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Monday, 14 May 2012

ACP-EU updates: MFN clause, EP committees and SA message to Hollande

Despite vocal criticism of the EU, this is tempered by a number of positive notes. The former president of Tanzania, Benjamin William Mkapa, who warns on a weekly basis of the negative effects of the EPAs, emphasised last week that there exists a certain sympathy within the EU for Africa’s concerns, as the European Parliament committees on Development (DEVE) and International Trade (INTA) recently drafted proposals rejecting the proposal for the amendment of Regulation 1528/2007, which provides duty-free and quota-free market access to the EU market. Furthermore, he has noted that the EU will greatly benefit from African development and prosperity. "We trust therefore that the EU will heed ACP countries’ and Africa’s proposals for a mutually-beneficial partnership ahead", he stated.
However, concerns over the inclusion of  the most-favored-nation (MFN) clause in the EPAs did not go unnoticeable. According to The East African, the EU aims to restrain the bloc from making deals with emerging economies, particularly with China and India, as it would require that the EAC extend to the EU the same preferences granted to third parties. EAC stakeholders said the clause could severely weaken South-South trade. James Ndahiro, Rwanda’s representative to the East African Legislative Assembly, stated  accordingly that the MFN clause should be removed or modified to restrict its application to agreements with more developed economies.
The latest events at the EP level made for some of the most reported-on stories this past week. The EP hosted conference highlighting the issue of the use of child labour on cocoa farms and called upon consumers to buy Fair Trade.  Participants at the event were shown a special film by CNN about child labour on West African cocoa farms, where tens of thousands of children are involved in backbreaking and sometimes dangerous work.
Moreover the EP approved the EC expenses for 2010, along with the finances of almost all other institutions, agencies, and notably the European Development Fund.
Given the situation in Somalia, where piracy has escalated and become a threat to regional stability, world trade, and all forms of maritime transport, MEPS called upon Member states to provide more material assistance and naval vessels to the operation ATALANTA, the European Naval Force launched in December 2008 and extended by the Council until the end of 2014. The EP also asked for more humanitarian assistance in order to improve the on-shore situation.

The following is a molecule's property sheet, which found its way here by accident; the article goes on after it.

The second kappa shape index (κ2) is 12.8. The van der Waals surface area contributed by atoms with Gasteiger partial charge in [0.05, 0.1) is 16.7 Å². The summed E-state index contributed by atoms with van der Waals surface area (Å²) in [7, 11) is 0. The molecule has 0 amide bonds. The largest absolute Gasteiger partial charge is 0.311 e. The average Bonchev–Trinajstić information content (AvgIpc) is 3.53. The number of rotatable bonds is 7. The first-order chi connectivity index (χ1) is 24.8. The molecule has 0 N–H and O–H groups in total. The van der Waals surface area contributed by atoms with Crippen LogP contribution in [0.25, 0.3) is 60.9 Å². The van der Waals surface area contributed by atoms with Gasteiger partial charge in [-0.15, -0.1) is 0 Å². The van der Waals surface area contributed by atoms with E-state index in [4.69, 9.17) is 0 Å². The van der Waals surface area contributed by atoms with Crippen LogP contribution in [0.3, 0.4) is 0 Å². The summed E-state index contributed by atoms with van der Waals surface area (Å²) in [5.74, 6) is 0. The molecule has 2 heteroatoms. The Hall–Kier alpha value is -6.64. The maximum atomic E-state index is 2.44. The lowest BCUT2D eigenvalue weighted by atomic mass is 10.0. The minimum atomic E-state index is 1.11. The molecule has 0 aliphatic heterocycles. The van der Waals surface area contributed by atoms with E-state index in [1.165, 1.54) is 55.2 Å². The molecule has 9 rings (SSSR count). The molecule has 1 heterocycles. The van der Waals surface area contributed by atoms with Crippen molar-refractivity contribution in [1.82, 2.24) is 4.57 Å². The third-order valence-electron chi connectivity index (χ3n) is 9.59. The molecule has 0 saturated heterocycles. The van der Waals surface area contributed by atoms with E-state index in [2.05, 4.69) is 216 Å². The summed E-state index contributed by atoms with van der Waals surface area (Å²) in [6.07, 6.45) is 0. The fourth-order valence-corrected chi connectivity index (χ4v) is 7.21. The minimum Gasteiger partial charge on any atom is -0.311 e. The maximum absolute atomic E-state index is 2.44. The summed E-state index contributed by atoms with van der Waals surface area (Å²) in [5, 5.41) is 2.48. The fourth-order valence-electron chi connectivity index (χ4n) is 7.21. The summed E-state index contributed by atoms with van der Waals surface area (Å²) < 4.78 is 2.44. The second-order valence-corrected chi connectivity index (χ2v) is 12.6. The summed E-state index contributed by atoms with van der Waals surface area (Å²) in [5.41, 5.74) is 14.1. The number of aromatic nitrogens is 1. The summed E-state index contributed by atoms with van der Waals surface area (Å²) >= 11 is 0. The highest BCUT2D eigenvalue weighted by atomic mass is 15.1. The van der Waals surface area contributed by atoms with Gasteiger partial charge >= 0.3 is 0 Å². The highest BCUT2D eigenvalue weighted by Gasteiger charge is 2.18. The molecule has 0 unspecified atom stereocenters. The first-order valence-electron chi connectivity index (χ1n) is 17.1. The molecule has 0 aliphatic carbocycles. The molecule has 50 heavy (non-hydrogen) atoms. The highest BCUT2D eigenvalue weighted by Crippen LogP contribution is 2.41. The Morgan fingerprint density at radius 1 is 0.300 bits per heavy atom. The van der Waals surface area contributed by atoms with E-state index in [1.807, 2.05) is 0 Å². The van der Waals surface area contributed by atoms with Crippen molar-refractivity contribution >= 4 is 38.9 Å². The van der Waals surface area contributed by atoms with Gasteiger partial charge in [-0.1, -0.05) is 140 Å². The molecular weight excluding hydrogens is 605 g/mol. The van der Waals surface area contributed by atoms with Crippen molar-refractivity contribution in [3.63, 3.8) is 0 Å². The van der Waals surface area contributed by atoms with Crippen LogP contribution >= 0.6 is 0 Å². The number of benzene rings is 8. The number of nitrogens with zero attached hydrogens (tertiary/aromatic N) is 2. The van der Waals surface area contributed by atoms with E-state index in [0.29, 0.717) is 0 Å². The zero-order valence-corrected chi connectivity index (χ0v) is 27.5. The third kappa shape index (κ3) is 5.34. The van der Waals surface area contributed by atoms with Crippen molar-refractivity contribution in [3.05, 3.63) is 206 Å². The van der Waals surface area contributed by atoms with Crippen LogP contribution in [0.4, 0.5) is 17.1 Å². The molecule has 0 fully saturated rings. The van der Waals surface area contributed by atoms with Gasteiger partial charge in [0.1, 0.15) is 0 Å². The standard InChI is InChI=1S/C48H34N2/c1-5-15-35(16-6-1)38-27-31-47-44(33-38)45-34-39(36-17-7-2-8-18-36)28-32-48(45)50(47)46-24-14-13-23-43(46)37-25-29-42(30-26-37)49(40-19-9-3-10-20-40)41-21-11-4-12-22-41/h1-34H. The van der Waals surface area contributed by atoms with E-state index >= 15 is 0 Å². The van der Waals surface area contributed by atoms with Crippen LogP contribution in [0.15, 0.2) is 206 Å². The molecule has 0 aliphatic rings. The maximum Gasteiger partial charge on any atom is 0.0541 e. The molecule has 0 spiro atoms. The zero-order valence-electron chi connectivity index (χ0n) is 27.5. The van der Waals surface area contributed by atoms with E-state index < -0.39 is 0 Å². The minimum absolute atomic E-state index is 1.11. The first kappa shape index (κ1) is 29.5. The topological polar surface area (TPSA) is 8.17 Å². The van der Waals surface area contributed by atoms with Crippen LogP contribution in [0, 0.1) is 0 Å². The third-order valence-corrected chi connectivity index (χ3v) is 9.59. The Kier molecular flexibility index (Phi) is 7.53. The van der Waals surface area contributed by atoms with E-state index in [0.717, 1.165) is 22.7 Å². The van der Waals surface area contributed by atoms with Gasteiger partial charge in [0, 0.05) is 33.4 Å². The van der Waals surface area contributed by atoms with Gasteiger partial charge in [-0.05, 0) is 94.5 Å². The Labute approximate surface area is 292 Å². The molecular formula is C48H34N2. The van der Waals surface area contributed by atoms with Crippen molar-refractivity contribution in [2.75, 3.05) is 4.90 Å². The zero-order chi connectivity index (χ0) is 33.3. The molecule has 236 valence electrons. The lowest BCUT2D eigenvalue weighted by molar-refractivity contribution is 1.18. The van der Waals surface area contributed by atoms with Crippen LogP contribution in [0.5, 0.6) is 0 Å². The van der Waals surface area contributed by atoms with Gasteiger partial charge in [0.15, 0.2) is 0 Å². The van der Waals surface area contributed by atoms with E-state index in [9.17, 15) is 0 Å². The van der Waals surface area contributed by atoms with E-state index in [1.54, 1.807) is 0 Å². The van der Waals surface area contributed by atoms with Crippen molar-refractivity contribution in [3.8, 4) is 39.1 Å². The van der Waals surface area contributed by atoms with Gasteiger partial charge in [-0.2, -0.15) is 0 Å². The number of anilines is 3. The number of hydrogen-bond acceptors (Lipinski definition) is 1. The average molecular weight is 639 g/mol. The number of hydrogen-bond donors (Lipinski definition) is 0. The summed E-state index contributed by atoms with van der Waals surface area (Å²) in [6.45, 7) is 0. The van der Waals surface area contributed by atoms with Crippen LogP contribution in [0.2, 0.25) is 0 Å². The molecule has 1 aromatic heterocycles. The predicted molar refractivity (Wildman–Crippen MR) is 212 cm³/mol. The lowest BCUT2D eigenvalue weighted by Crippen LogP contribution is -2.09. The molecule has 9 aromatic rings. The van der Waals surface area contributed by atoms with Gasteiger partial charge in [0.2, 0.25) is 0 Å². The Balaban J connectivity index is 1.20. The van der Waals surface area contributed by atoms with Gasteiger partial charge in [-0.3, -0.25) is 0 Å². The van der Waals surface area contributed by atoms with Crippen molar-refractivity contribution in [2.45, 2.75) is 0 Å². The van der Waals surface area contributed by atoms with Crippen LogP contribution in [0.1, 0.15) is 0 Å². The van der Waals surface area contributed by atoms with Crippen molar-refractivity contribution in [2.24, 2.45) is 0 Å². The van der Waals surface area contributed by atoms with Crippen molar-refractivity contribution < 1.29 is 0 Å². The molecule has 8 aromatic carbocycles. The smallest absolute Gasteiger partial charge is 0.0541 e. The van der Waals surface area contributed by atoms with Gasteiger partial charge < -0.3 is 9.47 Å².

South Africa has also set the media abuzz. Deputy President Kgalema Motlanthe called upon Germany to invest in South Africa's massive state-led infrastructure drive. "We are targeting a range of areas, including roads, rail, ports, water infrastructure and telecommunications. To this end we wish to invite the government of Germany and German cooperates to participate in this important initiative," he stated.
Following Francois Hollande's takeover of the French presidency, South African President, Mr. Jacob Zuma said he looks forward to further strengthening  bilateral and trade relations between the two countries, as he emphasised the role of France in international fora. "On behalf of the Government and the people of South Africa, I congratulate Mr Francois Hollande on winning the French Presidential elections. We would like to take this opportunity to extend our congratulations to Mr Hollande and the people of France for a successful election," he stated.
The CTA –Brussels Office also updated its readers on the €89 million EU grant to Rwanda, which aims to support agricultural programmes focused on increasing nation-wide food production.
Other articles of note regarding the development community dealt with the future establishment of a new Center for European Studies in the Dominican Republic, and a high-level conference on the modernisation of Trade Defence Instruments (TDI),  held in Brussels, which brought together more than 240 stakeholders who discussed possible modifications to these defence instruments to allow them to function better in the current global trading environment.